Were he alive today, Awlaki would be delighted at the divisions plaguing America. As Americans struggle to recover from the most divisive election campaign in living memory, political, economic, ethnic, and geographic polarization are all at record levels. Islamophobia is on the rise, with scant condemnation from politicians. Americans cannot even agree on what to call our main enemy, with endless rounds of debates over the use of terms like “radical” and “Islamic.”
Meanwhile, extremism has infected American society: Between 2008 and 2016, domestic hate groups were responsible for nearly twice as many attacks and plots within the United States as Islamists, according to a study by a group of investigative journalists. The carnage in Charlottesville, in which a far-right fanatic adopted the sort of vehicle attack pioneered by Islamic State supporters, is a grim reminder that purely domestic terrorism can be just as dangerous as attacks inspired by foreign groups.
Let me be clear: America’s law enforcement and intelligence agencies continue to do a fine job of countering terrorism. Unfortunately, the same cannot be said for our political leaders, on either side of the aisle. Indeed, Congress is so divided on the issue that it has failed even to update the 2001 Authorization for Use of Military Force, despite the fact that our enemy has evolved almost beyond recognition over the past 15 years. If another 9/11 were to happen today, there exists a serious danger that American politicians would be too busy affixing blame to this or that ethnic group, or arguing over the role played by immigration, to take measured action to deal with the threat.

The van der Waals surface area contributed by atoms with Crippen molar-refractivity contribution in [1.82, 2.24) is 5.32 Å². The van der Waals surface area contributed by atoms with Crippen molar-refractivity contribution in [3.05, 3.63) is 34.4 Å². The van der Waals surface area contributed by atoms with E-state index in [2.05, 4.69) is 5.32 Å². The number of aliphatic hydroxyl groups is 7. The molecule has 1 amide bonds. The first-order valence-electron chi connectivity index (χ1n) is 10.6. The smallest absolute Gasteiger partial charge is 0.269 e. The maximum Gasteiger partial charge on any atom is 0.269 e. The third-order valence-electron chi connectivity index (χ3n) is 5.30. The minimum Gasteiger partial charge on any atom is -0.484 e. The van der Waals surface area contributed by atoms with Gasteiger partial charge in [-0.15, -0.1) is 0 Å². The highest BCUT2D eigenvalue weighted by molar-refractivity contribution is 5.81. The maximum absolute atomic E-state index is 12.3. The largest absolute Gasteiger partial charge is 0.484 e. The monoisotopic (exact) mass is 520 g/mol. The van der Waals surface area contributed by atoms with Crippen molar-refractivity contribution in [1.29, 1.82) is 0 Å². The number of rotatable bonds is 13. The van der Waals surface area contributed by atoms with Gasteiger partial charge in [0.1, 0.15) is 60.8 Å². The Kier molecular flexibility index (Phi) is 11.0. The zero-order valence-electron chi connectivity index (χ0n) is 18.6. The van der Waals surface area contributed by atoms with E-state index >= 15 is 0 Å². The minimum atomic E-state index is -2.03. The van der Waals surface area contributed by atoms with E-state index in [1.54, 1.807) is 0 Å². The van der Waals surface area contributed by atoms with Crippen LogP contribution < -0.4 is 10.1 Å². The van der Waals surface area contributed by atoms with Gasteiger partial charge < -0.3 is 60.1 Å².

Internationally, too, the United States has squandered the goodwill occasioned by 9/11. The invasion of Iraq and the abuses at Abu Ghraib and elsewhere angered many Muslims of all political persuasions and played directly into extremist narratives about an American “war on Islam.” But instead of learning from those mistakes, the United States persists in compounding them. President Trump’s state visit to Saudi Arabia to attend the Arab Islamic American Summit in May—at a time when millions of Muslim children are growing up as refugees: disaffected, poorly educated, and acutely vulnerable to extremist propaganda—would have been a good moment to reach out to ordinary Muslims worldwide with a message of understanding.
Instead, the administration chose to highlight the Kingdom’s “massive investment in America” and the additional $110 billion it was poised to spend on U.S. weapons. This message, no doubt inadvertently, chimed with Osama bin Laden’s oft-repeated claim that the United States was bent on “stealing” the wealth of the Muslim world—a claim that al-Qaeda repeated word-for-word in a statement released during the president’s visit.